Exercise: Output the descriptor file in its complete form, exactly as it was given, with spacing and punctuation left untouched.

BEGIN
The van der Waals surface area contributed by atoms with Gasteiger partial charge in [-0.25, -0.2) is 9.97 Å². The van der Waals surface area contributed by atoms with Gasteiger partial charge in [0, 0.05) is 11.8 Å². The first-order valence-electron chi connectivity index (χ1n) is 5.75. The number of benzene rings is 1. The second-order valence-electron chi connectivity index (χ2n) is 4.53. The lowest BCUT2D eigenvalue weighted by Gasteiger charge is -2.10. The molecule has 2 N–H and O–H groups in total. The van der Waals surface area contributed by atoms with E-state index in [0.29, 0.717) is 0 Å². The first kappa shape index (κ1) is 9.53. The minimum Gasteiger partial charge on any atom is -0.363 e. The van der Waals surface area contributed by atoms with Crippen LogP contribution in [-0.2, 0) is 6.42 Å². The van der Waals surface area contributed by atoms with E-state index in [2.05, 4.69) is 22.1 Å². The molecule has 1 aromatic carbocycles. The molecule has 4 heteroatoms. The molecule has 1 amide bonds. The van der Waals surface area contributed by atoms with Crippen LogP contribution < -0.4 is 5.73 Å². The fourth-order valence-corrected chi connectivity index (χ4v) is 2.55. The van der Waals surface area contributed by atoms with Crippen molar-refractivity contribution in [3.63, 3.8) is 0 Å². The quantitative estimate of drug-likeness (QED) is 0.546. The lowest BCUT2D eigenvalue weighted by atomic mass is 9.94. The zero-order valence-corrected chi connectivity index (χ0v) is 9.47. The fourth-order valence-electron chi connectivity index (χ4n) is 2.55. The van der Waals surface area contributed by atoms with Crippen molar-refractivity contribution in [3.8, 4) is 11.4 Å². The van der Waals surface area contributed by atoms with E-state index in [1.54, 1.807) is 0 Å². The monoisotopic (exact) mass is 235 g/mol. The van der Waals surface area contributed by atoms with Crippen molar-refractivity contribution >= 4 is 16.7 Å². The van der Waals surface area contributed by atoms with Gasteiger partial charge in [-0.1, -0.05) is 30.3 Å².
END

The van der Waals surface area contributed by atoms with Gasteiger partial charge in [-0.25, -0.2) is 9.97 Å². The van der Waals surface area contributed by atoms with Gasteiger partial charge in [0, 0.05) is 11.8 Å². The first-order valence-electron chi connectivity index (χ1n) is 5.75. The number of benzene rings is 1. The second-order valence-electron chi connectivity index (χ2n) is 4.53. The lowest BCUT2D eigenvalue weighted by Gasteiger charge is -2.10. The molecule has 2 N–H and O–H groups in total. The van der Waals surface area contributed by atoms with E-state index in [0.29, 0.717) is 0 Å². The first kappa shape index (κ1) is 9.53. The minimum Gasteiger partial charge on any atom is -0.363 e. The van der Waals surface area contributed by atoms with Crippen LogP contribution in [-0.2, 0) is 6.42 Å². The van der Waals surface area contributed by atoms with E-state index in [2.05, 4.69) is 22.1 Å². The molecule has 1 aromatic carbocycles. The molecule has 4 heteroatoms. The molecule has 1 amide bonds. The van der Waals surface area contributed by atoms with Crippen LogP contribution < -0.4 is 5.73 Å². The fourth-order valence-corrected chi connectivity index (χ4v) is 2.55. The van der Waals surface area contributed by atoms with Crippen molar-refractivity contribution in [3.63, 3.8) is 0 Å². The quantitative estimate of drug-likeness (QED) is 0.546. The lowest BCUT2D eigenvalue weighted by atomic mass is 9.94. The zero-order valence-corrected chi connectivity index (χ0v) is 9.47. The fourth-order valence-electron chi connectivity index (χ4n) is 2.55. The van der Waals surface area contributed by atoms with Crippen molar-refractivity contribution in [3.8, 4) is 11.4 Å². The van der Waals surface area contributed by atoms with E-state index in [1.54, 1.807) is 0 Å². The monoisotopic (exact) mass is 235 g/mol. The van der Waals surface area contributed by atoms with Crippen molar-refractivity contribution >= 4 is 16.7 Å². The van der Waals surface area contributed by atoms with Gasteiger partial charge in [-0.1, -0.05) is 30.3 Å².